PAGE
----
Valentine’s Day, for some, is a joyous occasion as they celebrate everything from newly kindled relationships to decades long love. For others, Valentine’s Day represents a pit of cynicism, further fueled by the utter annoyance of little cupids prancing about, their arrows aimed at sappy couples. This is the day the whole world is getting married and living happily ever after, except you.
“I think it was invented to sell candy and cards,” my friend Kelly said, a big biceps, fast car guy from Oakland County, Michigan. “Plus, all the good girls are taken, so no point.”
Kelly, or “Kel” as we say, is great to have around because his arms are tree trunks. Nobody messes with you on account of his double XL shirts. He’s a classic muscle head in both the gym and garage; his Robert Oppenheimer IQ concealed under a Vin Diesel bald head gives him a sort of whimsical charm.
When I suggested he should look for a girl in a Nissan, he looked at me like I was nuts.
“But, Kel, listen here . . . ”
“Carl, you’re smoking something funny,” came his reply.
Turns out, I’m not smoking anything, funny or otherwise. A recent study by the Psychometrics Center at Cambridge University in the UK, showed Nissan owners were among the most agreeable people you could wish to meet. Using the latest personality profiling techniques, the University discovered Nissan drivers were also the most generous, loyal, and friendly among a cross section of European car owners. You could argue, however, this is applicable all over the world.
The study further showed Nissan drivers are more likely to think of others before themselves, and be far more interested in economic welfare and social justice.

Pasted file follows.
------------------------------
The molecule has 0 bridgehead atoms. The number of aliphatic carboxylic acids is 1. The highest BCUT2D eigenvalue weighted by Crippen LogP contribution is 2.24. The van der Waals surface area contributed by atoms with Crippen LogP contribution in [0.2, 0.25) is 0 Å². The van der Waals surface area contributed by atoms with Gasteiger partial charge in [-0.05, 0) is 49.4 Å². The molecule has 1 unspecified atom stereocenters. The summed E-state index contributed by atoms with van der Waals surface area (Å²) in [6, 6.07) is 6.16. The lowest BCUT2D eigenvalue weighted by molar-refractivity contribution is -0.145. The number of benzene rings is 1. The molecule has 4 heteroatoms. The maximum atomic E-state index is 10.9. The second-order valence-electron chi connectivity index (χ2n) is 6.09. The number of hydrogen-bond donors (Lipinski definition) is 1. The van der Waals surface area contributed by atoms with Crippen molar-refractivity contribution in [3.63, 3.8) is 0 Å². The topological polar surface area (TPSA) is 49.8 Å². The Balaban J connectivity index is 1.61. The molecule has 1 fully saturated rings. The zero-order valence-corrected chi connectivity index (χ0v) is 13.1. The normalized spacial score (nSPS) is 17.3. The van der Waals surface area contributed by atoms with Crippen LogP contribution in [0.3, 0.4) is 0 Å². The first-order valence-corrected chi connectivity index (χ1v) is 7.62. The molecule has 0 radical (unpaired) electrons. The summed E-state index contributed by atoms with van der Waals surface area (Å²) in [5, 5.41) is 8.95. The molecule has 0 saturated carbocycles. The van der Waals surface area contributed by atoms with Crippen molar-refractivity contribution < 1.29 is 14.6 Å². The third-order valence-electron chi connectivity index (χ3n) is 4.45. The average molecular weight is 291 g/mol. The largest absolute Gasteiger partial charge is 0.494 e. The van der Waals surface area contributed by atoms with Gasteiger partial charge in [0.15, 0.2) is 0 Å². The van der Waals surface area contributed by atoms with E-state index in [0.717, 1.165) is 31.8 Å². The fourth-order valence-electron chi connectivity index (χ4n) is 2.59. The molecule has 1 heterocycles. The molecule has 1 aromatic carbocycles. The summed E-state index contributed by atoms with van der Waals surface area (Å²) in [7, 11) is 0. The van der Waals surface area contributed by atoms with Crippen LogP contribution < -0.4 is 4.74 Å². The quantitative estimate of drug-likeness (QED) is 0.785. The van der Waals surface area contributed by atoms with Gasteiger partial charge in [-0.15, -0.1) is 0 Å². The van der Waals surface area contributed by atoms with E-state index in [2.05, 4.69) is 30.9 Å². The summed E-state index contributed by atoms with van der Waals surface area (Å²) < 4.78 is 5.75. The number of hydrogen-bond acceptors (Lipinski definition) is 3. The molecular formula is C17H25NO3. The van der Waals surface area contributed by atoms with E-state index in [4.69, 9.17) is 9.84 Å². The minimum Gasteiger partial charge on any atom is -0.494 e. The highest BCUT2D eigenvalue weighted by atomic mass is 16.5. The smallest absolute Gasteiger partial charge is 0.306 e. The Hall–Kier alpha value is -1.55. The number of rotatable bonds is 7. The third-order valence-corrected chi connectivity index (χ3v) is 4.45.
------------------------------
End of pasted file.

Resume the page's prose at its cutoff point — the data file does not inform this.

“Personality assessment and automotive design are a perfect match,” said Dr. Richard Mills, of Cambridge University’s Psychometric Center.
While I have not fully convinced my friend to look for the girls driving a Nissan, I did get him to consider the study. Kel, in typical car guy fashion, said if he met a Nissan girl at a stop light, he would have to race her. Upon conclusion of said race, only then would he truly make up his mind on if she was “the one.”
I replied in typical car guy fashion.
“What if she is driving a GT-R? Then she will literally be the girl that got away?”
That was the first time we have seen Kel speechless so I’m putting a feather in my cap. However, I’m putting a bug in your ear to be on the lookout for the person driving the Nissan this Valentine’s Day.
“Our research shows that Nissan drivers are generally seen as trusting, soft-hearted, generous, and sympathetic. They are considerate and friendly, and think other people are honest and decent, as opposed to competitive and self-interested,” Dr. Mills said.
In that case, maybe the dream girl or guy won’t race you at the stop light in their GT-R. They will probably just roll down the window and wave.
What do you think of Valentine’s Day?
*Carl Anthony is Managing Editor of Automoblog and resides in Detroit, Michigan.